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For Republicans, there is no safe position on Trumpcare

Caitlin Owens / Axios

I attended Rep. Mike Coffman's town hall in Aurora, a Denver suburb, on Wednesday night, and this was the biggest takeaway: No one is very happy with his support of the House Trumpcare bill. Even his Republican supporters told me they didn't like it, either because it worsened existing problems or because it didn't go far enough.

Of course, there were also dozens of very angry liberals questioning Coffman about protections for those with pre-existing conditions and the newly insured. During the nearly two-hour event, the conversation kept coming back to health care. And everyone at the event seemed to agree on one thing: Trumpcare isn't dead.

Here's what they told me:

  • Mickey Sims, a retiree who gets his coverage on the Obamacare exchange, came to the town hall to "support" Coffman. But he called the AHCA a "bad bill. It didn't address the rates we're paying." Sims wants the next bill to "keep the good things and replace all the others, including the subsidies to the insurance companies."
  • But here's Paul Bezdek, who's on Medicare: "He is playing too much to the middle of the road. I'd rather him be more ideological," he told me. And while Coffman told reporters before the town hall began he thinks the Freedom Caucus needs to compromise, Bezdek said he likes their ideas. "If the Freedom Caucus hadn't been there, this bill would have retained a lot of payments that would have gone to the insurance companies...You really have to do something drastic."
  • Contrast that with people like Alyx Reese, an Obamacare supporter: "When Obamacare's reworked, I lose my insurance," she told me.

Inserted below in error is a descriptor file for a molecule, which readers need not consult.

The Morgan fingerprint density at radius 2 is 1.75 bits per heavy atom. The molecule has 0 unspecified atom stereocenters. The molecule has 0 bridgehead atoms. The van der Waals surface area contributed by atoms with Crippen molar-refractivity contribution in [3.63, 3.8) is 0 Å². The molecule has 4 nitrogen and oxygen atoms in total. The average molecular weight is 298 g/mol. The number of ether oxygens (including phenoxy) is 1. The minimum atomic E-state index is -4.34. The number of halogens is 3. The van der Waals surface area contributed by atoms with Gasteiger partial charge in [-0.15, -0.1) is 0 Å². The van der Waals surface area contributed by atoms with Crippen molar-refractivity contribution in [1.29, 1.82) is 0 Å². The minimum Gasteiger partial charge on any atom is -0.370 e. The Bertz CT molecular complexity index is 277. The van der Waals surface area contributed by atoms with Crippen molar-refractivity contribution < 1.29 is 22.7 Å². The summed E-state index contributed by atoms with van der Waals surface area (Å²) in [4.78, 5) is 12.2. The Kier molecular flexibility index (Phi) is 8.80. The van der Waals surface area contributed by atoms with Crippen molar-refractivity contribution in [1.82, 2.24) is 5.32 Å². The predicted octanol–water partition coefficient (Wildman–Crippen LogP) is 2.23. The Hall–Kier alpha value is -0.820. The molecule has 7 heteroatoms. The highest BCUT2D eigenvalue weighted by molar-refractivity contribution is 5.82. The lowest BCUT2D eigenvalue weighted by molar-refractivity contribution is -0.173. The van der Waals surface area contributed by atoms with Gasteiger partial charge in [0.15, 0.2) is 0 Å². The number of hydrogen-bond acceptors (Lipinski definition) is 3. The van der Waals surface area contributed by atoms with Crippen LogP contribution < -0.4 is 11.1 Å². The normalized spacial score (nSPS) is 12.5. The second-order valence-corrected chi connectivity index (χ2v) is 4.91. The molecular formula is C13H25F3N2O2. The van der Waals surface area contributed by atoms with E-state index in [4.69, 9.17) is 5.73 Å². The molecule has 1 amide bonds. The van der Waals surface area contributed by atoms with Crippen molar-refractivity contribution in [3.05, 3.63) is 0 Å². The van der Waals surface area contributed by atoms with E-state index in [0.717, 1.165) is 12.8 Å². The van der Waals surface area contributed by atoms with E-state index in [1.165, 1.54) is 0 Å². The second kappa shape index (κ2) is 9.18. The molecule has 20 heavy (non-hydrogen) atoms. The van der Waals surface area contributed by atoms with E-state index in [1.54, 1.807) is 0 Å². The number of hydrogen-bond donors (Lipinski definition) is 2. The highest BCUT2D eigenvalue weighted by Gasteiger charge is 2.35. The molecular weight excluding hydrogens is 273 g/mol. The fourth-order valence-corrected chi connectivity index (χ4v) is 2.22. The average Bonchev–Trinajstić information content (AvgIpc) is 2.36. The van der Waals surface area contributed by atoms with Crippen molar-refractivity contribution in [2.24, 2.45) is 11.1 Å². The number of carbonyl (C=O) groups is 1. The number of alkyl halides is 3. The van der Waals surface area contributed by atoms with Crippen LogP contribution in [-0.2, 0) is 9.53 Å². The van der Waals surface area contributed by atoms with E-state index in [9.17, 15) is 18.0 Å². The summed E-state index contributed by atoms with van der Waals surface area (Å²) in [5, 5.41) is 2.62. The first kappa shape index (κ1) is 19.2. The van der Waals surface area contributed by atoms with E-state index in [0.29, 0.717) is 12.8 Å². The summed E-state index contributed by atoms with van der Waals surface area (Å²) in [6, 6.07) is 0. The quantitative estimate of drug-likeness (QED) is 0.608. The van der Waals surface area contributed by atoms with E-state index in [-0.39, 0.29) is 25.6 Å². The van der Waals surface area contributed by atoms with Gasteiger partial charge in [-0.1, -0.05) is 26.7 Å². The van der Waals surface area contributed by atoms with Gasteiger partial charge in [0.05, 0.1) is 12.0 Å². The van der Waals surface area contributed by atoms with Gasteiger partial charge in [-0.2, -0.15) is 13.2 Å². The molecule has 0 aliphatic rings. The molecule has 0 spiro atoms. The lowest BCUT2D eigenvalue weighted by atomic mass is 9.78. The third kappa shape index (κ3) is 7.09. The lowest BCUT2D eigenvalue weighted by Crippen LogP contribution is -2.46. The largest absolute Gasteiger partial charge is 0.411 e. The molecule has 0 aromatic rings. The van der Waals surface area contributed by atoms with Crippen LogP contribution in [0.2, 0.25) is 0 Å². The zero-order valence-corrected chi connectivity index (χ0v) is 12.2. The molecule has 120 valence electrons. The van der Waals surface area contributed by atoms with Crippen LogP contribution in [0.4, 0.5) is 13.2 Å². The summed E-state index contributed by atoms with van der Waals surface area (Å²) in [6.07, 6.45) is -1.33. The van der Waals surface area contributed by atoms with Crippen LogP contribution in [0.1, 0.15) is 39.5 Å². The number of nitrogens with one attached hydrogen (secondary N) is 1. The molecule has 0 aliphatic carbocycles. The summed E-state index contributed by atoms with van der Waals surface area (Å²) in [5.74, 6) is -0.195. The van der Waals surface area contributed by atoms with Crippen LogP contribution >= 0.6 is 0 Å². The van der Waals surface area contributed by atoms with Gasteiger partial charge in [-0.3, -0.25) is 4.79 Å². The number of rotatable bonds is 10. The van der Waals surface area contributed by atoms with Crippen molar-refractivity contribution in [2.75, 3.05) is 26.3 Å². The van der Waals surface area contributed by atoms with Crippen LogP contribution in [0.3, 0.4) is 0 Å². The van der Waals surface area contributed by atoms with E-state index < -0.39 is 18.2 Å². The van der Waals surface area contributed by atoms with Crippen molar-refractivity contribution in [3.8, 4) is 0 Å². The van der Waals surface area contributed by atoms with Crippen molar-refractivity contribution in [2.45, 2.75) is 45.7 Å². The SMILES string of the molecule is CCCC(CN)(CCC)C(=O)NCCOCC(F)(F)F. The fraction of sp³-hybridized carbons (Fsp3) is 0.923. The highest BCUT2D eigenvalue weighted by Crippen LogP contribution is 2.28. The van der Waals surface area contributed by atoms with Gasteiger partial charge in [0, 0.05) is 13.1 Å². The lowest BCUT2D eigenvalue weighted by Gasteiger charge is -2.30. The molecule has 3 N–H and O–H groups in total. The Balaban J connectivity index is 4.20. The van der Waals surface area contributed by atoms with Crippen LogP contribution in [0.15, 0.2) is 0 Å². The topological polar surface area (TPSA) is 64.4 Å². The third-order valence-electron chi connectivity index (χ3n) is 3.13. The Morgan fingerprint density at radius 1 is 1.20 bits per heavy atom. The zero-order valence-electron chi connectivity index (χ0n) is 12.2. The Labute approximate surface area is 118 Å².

• The drama only escalated during the town hall itself. This was the first questioner: "I was shocked when you said you would support Trumpcare and now they're looking at repealing again with more cuts than the previous version," she said, accusing Coffman of "supporting Trump over the people who live here."

What comes next: Coffman is clearly trying to walk a very fine line. He said he doesn't regret supporting the House bill — he was the only member of the Colorado delegation to do so — but isn't clear about what should happen next.

  • He said repeatedly he disagrees with Trump's suggestion Republicans should just let exchanges "implode" to force Democrats to the bargaining table.
  • His goals are to preserve consumer protections, particularly those regarding pre-existing conditions, and to fix the individual market. (He also wants to lower the federal contribution to the Medicaid expansion population.)
  • But he's pretty vague about whether that means continuing the effort to repeal and replace, or turning to a bipartisan solution. "I think it's better we fix the health care system," he told reporters.

Why this matters: While this is just a tiny sampling of opinions, national polling shows the House bill was hugely unpopular. Democrats were always going to hate it, and the coverage losses under the bill were always a liability with independents. But it also suggests messaging from the right is getting through to Republican voters, meaning moderates are feeling extreme heat from all sides.

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